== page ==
Can stress really make you sick?
Posted August 14, 2018 7:03 a.m. EDT
Updated August 14, 2018 9:35 a.m. EDT
We know that daily stresses impact our thoughts and our mood, but what can too much stress do to our long-term health?
According to WRAL's Dr. Allen Mask, stress can actually make us more likely to develop autoimmune disorders.
Experts have known for some time that what happens in our minds impacts our bodies from head to toe.
"Our minds and our bodies are connected," said Dr. Scott Bea, a psychologist with The Cleveland Clinic. "Our emotions and what happens in our body are connected – we've known that for a long time. It's just another study that shows it."
Dr. Bea points to a study published in the Journal of the American Medical Association which looked at registry data of more than 100,000 people. Those who were diagnosed with stress-related disorders were more likely to experience problems with their immune systems and develop auto-immune disorders.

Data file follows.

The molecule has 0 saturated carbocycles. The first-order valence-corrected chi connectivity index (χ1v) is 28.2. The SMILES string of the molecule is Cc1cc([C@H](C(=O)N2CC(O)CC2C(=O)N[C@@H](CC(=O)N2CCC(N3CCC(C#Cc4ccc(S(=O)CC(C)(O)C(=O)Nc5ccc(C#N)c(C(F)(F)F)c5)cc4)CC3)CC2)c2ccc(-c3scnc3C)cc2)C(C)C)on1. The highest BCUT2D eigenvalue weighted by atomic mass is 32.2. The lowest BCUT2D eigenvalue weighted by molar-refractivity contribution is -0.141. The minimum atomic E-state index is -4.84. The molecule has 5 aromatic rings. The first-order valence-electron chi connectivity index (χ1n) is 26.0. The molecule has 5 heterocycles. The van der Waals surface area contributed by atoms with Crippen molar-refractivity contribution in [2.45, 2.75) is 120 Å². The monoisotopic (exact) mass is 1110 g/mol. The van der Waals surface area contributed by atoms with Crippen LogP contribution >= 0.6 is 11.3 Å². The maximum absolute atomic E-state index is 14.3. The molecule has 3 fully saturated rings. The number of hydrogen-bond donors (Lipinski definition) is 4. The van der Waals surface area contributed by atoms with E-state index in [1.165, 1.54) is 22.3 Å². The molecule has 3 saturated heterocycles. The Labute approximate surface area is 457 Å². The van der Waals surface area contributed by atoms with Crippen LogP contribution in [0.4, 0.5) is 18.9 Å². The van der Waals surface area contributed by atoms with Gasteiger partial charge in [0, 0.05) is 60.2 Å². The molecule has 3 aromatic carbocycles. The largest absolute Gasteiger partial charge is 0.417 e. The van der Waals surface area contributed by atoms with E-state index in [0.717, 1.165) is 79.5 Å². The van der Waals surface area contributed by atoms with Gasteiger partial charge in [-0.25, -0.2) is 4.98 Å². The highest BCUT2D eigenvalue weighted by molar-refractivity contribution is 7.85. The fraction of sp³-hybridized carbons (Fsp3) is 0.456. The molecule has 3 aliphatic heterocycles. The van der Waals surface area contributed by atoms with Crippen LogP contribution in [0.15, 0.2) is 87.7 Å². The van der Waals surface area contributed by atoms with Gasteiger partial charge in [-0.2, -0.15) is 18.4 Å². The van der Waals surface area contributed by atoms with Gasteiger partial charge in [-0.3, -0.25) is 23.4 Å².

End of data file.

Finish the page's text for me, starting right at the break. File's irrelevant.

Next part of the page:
According to Dr. Bea, there is a common three-pronged response to stress. First, there is an alarmed feeling, and then there is discomfort followed by exhaustion.
Good coping practices used early in that response can help buffer your reaction to stress, Dr. Bea suggests. Increasing physical activity, socializing with other people and taking control of your activity schedule can all help.
In the same way that we may be concerned with our physical wellbeing, we also need to be aware of our emotional wellbeing.
"We're a culture that looks at physical exercise very seriously," said Dr. Bea. "We want people to move their bodies, go to the gym, engage in cardiovascular exercise and resistance training – but we don't think about emotional exercises like keeping our emotions kind of tuned up and keeping our coping mechanisms tuned up."
Dr. Bea recommends learning mindfulness skills to keep your mind in the present rather than on future worries.